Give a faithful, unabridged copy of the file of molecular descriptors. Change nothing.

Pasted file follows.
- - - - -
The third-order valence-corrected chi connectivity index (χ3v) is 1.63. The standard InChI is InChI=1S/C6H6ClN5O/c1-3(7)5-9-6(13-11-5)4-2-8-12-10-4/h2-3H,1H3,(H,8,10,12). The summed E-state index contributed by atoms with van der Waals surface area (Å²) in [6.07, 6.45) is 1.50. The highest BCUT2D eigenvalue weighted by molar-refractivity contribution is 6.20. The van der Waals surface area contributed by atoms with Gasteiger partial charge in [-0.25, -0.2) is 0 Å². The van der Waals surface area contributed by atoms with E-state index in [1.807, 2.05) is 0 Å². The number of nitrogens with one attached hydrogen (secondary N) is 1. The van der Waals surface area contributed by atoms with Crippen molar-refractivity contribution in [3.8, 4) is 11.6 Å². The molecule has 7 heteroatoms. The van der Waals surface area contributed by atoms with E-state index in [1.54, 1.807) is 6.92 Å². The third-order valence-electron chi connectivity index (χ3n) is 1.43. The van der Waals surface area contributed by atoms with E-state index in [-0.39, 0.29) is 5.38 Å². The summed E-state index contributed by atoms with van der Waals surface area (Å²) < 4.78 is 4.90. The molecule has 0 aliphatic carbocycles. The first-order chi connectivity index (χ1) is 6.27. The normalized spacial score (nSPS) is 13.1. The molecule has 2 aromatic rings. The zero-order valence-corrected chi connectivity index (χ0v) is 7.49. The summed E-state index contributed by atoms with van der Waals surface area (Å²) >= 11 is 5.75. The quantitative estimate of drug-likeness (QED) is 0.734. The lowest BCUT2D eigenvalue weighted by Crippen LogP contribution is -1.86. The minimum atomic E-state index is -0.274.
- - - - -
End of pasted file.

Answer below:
The third-order valence-corrected chi connectivity index (χ3v) is 1.63. The standard InChI is InChI=1S/C6H6ClN5O/c1-3(7)5-9-6(13-11-5)4-2-8-12-10-4/h2-3H,1H3,(H,8,10,12). The summed E-state index contributed by atoms with van der Waals surface area (Å²) in [6.07, 6.45) is 1.50. The highest BCUT2D eigenvalue weighted by molar-refractivity contribution is 6.20. The van der Waals surface area contributed by atoms with Gasteiger partial charge in [-0.25, -0.2) is 0 Å². The van der Waals surface area contributed by atoms with E-state index in [1.807, 2.05) is 0 Å². The number of nitrogens with one attached hydrogen (secondary N) is 1. The van der Waals surface area contributed by atoms with Crippen molar-refractivity contribution in [3.8, 4) is 11.6 Å². The molecule has 7 heteroatoms. The van der Waals surface area contributed by atoms with E-state index in [1.54, 1.807) is 6.92 Å². The third-order valence-electron chi connectivity index (χ3n) is 1.43. The van der Waals surface area contributed by atoms with E-state index in [-0.39, 0.29) is 5.38 Å². The summed E-state index contributed by atoms with van der Waals surface area (Å²) < 4.78 is 4.90. The molecule has 0 aliphatic carbocycles. The first-order chi connectivity index (χ1) is 6.27. The normalized spacial score (nSPS) is 13.1. The molecule has 2 aromatic rings. The zero-order valence-corrected chi connectivity index (χ0v) is 7.49. The summed E-state index contributed by atoms with van der Waals surface area (Å²) >= 11 is 5.75. The quantitative estimate of drug-likeness (QED) is 0.734. The lowest BCUT2D eigenvalue weighted by Crippen LogP contribution is -1.86. The minimum atomic E-state index is -0.274.